While no one is comparing the global political, economic and military status of the United States to that of Great Britain after World War II, there is an eerie resemblance between the resistance of officials, lawmakers and pundits in London 1949 and that of their contemporary counterparts in Washington 2009 to adjust their nation’s foreign policies to the changing global balance of power. That may explain why so many members of the US foreign policy establishment seem to be so depressed in face of the Obama Administration’s current difficulties in dictating global developments, ranging from the military quagmires in Iraq and Afghanistan, Iran’s nuclear aspirations and the deadlocked Israel/Palestine peace process to the stalled negotiations on global trade liberalization (the Doha Round), the efforts to reach an international agreement on climate change and the global financial imbalances between the US and China. Where is US leadership on this or that global policy issue? Why can’t the Obama Administration “do something” to resolve this or that international crisis?
As expected, neoconservative critics depict President Barack Obama as an idealistic peacenik, if not a 1930’s-style appeaser. They blame the perceived erosion in US’ ability to call the shots around the world on Obama’s alleged failure to stand-up to Russia (by abandoning the missile shield program in Eastern Europe), to Iran (by trying to engage it), to Venezuela (by shaking hands with Hugo Chavez) and to Al Qaeda (by overturning torture practices), and on his supposed betrayal of allies (Israel, Georgia, Poland, the Czech Republic). Not to mention Obama’s refusal to launch new crusades against Islamofascism, to promote the Freedom Agenda in the Greater Middle East and to annoy the commies in Beijing on a regular basis.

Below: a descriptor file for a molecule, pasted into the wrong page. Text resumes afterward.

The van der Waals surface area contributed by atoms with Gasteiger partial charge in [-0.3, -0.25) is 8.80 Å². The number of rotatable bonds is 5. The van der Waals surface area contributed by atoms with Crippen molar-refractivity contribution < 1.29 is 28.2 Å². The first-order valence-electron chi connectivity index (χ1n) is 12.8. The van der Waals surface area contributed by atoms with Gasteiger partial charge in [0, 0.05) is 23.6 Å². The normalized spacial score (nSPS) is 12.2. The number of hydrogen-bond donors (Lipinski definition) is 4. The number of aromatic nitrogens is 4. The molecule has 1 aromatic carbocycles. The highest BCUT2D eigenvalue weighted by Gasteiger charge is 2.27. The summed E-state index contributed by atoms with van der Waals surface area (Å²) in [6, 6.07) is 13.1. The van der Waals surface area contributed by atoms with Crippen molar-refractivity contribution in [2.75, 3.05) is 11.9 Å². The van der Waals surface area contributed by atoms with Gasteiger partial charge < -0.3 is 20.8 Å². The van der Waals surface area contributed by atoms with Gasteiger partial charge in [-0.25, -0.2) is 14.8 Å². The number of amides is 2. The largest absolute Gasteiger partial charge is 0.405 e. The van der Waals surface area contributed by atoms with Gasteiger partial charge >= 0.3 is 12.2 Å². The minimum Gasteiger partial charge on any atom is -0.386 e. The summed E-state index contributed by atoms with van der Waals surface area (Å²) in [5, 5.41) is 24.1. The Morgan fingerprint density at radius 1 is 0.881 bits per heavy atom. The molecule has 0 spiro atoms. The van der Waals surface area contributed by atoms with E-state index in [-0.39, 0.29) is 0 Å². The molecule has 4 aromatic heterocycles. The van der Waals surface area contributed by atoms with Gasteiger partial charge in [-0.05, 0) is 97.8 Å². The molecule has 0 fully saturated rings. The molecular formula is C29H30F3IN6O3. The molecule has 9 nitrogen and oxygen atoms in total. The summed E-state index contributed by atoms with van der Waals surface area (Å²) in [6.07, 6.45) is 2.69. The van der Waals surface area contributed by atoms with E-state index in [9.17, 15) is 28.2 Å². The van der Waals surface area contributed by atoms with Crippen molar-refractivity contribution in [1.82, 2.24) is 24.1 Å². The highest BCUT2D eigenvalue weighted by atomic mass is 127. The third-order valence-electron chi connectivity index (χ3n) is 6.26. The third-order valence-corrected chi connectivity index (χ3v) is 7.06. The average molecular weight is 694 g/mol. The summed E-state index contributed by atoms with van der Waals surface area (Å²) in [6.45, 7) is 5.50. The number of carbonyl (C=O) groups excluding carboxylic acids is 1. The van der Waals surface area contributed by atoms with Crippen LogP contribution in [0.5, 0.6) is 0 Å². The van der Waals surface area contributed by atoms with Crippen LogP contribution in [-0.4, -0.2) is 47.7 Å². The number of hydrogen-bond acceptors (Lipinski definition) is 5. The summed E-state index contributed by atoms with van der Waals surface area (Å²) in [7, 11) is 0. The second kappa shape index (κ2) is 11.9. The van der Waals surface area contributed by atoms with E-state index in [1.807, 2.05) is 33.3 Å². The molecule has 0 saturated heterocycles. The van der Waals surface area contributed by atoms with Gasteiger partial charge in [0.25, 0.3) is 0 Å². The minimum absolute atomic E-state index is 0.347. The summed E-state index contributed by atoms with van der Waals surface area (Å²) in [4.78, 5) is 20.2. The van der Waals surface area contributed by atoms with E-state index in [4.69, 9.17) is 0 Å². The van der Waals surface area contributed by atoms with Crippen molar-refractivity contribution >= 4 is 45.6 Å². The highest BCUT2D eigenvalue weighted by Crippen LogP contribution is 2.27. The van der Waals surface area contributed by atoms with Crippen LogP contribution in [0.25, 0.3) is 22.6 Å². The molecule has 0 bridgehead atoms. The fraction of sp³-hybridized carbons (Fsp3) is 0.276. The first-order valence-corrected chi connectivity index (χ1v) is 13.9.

That’s rich coming from the guys at the Weekly Standard and the American Enterprise Institute (AEI). After all, it was the mess that the Bush administration, guided by these neoconservatives, had made in the Greater Middle East – where US military power was overstretched to the maximum, and where American policies helped strengthen Iran and its surrogates in Iraq, Lebanon and Palestine – coupled with the dramatic loss of American financial resources, that has produced a long-term transformation in the balance of power in the Middle East and worldwide, and has significantly eroded Washington’s geo-strategic and geo-economic clout. In fact, the increasing wariness of the American public regarding new US military interventions, as a consequence of the wars in Iraq and Afghanistan, and the expanding US deficits would have made it difficult even for a President John McCain to promote an aggressive US policy in the Middle East and elsewhere.
That Obama finds it so difficult to press Israel’s Benjamin Netanyahu, Iran’s Mahmoud Ahmadinejad and Afghanistan’s Hamid Karzai to change their policies may have to do with the fact that unlike many of the elites in Washington, the above and other foreign leaders have succeeded in deconstructing the current geo-strategic reality and recognized that the global balance of power has been shifting and that US ability to exert its diplomatic and military leverage over them has been constrained. Let’s hope that these changes will also be recognized in Washington as soon as possible, and that unlike the leaders of the British Empire, those in charge of Pax Americana will have enough time to readjust to the new global reality.
Leon T. Hadar
for Markets and Money